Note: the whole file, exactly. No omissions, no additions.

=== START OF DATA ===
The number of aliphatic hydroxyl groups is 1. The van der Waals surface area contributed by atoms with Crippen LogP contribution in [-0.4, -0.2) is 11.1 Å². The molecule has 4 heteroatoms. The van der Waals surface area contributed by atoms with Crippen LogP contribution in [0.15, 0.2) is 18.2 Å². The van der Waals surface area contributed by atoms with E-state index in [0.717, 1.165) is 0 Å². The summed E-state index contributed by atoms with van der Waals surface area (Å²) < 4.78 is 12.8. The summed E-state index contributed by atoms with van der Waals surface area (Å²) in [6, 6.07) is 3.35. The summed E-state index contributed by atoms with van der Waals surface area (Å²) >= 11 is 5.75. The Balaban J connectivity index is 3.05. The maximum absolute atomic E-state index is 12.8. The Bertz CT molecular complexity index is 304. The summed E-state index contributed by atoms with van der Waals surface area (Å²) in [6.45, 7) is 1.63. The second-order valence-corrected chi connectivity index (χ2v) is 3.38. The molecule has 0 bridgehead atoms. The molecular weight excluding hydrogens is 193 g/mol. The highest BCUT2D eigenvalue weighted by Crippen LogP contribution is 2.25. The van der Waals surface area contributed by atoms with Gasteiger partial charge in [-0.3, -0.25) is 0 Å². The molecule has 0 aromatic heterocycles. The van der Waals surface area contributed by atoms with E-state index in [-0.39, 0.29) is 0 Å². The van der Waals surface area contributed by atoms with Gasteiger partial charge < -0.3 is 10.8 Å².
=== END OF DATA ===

The number of aliphatic hydroxyl groups is 1. The van der Waals surface area contributed by atoms with Crippen LogP contribution in [-0.4, -0.2) is 11.1 Å². The molecule has 4 heteroatoms. The van der Waals surface area contributed by atoms with Crippen LogP contribution in [0.15, 0.2) is 18.2 Å². The van der Waals surface area contributed by atoms with E-state index in [0.717, 1.165) is 0 Å². The summed E-state index contributed by atoms with van der Waals surface area (Å²) < 4.78 is 12.8. The summed E-state index contributed by atoms with van der Waals surface area (Å²) in [6, 6.07) is 3.35. The summed E-state index contributed by atoms with van der Waals surface area (Å²) >= 11 is 5.75. The Balaban J connectivity index is 3.05. The maximum absolute atomic E-state index is 12.8. The Bertz CT molecular complexity index is 304. The summed E-state index contributed by atoms with van der Waals surface area (Å²) in [6.45, 7) is 1.63. The second-order valence-corrected chi connectivity index (χ2v) is 3.38. The molecule has 0 bridgehead atoms. The molecular weight excluding hydrogens is 193 g/mol. The highest BCUT2D eigenvalue weighted by Crippen LogP contribution is 2.25. The van der Waals surface area contributed by atoms with Gasteiger partial charge in [-0.3, -0.25) is 0 Å². The molecule has 0 aromatic heterocycles. The van der Waals surface area contributed by atoms with E-state index in [-0.39, 0.29) is 0 Å². The van der Waals surface area contributed by atoms with Gasteiger partial charge < -0.3 is 10.8 Å².